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Suspension of disbelief is entertaining. A study by the Indiana University School of Medicine examined young men and violent media exposure.
There were visible alterations in MRI brain scans after only one week of playing a violent video game. In particular, there was a significant decrease in the activation of prefrontal portions of the brain and a greater activation of the amygdala.
A quick neuroscience lesson: To my knowledge this is the first prospective study showing actual brain differences in those that play a violent video game versus those who do not.
Of course, just because the brain has changed does not prove causality.
But the findings are intriguing and beg the question: Does an activation of the limbic system and an inhibition of the prefrontal cortex predispose to violent behavior?
This is a relatively easy proposition to test and I suspect we will see more studies soon. The Virginia Tech Research Division showed students several non-violent movies, followed by super-violent movies.
Results indicated violent films can increase hostile behavior. The University of Alabama conducted a similar study and obtained similar results. The Macquarie University Children and Families Research Centre found that children who watch violent movies are more likely to view the world as an unsympathetic, malicious and scary place and that this stimulates aggression.
It also suggests children are more likely to exhibit combative behavior while becoming desensitized to violence.
Reportedly, the MRI brain scans of children who have viewed film or television violence had a similar look when compared to those who have violently acted out. For every study, there will always be a naysayer screaming foul.
A gory video game or violent TV show can be a great babysitter. Of course, money is often the ultimate incentive to maintain the status quo. Brain changes, aggressive behavior, poor decision making. As the evidence continues to mount, the whole process is reminiscent of when cigarette smoking first became linked to cancer, emphysema and lung disease.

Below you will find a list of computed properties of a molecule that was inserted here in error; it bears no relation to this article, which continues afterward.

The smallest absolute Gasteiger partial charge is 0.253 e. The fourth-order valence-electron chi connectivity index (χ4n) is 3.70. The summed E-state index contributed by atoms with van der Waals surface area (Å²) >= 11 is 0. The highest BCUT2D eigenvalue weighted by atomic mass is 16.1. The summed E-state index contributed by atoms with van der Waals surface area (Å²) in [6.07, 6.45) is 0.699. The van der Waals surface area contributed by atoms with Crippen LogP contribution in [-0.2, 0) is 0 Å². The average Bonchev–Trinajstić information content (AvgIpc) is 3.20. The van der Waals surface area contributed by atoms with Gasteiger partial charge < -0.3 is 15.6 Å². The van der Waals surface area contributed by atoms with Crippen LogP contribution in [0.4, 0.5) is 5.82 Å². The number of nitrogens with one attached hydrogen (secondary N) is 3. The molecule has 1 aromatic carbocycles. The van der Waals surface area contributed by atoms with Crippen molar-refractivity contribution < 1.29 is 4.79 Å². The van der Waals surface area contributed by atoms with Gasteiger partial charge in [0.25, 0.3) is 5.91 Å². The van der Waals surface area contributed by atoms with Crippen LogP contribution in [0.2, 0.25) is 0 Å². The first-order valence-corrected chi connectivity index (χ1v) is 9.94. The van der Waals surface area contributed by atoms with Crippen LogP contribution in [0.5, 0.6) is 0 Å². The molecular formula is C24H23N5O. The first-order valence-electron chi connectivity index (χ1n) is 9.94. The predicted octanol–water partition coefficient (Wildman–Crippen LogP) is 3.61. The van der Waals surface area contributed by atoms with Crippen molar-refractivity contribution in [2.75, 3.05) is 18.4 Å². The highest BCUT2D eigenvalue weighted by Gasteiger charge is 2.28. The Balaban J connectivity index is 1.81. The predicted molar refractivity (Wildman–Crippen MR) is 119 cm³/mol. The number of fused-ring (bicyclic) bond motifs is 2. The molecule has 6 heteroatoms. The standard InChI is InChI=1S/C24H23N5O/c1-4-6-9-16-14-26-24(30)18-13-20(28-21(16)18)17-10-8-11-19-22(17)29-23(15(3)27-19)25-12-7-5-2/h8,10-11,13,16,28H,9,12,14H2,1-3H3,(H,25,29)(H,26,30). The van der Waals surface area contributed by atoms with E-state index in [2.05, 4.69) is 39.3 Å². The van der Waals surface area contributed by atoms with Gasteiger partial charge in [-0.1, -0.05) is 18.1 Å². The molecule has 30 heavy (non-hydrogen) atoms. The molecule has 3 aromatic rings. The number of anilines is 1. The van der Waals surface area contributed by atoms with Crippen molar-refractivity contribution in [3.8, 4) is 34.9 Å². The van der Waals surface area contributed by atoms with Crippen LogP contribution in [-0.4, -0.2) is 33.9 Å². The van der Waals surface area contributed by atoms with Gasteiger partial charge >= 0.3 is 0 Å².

Fifty years from now, we will all look back and wonder why it took so long -- the evidence was just so overwhelming. In the meantime, lawmakers are currently proposing an increased tax on the sales of violent video games.
The money raised would fund mental health programs and research into how to prevent mass shootings. While researchers offer more and more evidence, the Motion Picture Association of America MPAA which represents the six largest and most profitable Hollywood studios stepped up recently and announced they would do their part by…… enlarging the font of the R in the ratings of movies.
Well, that should solve the problem. Denial is a powerful tool.Read the AAFP's position paper on violence in the media and its effect on exposure to media violence can have on children and adolescents.
than tripled since the introduction of the. studies on the effects of media violence during 40 years of research, percent have shown a link between watching media violence and committing acts of real violence (Warning: Too Much TV is Hazardous to Your Health TV Turn-off Network).
- media violence and its effects on children Introduction Communications technology is expanding through the entire global community (Dyson 2). Children everywhere are being born into a world of images and messages, which are largely separated from their home, school and spiritual lives (Dyson 2).
The influence of the media on the psychosocial development of children is profound.
Thus, it is important for physicians to discuss with parents their child’s exposure to media and to provide guidance on age-appropriate use of all media, including television, radio, music, video games and the Internet.
Violence in the Media Psychologists Study Potential Harmful Effects Early research on the effects of viewing violence on television — especially among children — found a desensitizing effect and the potential for aggression.
American children watch an average of four hours of television daily. Television can be a powerful influence in developing value systems and shaping behavior. Unfortunately, much of today's television programming is violent.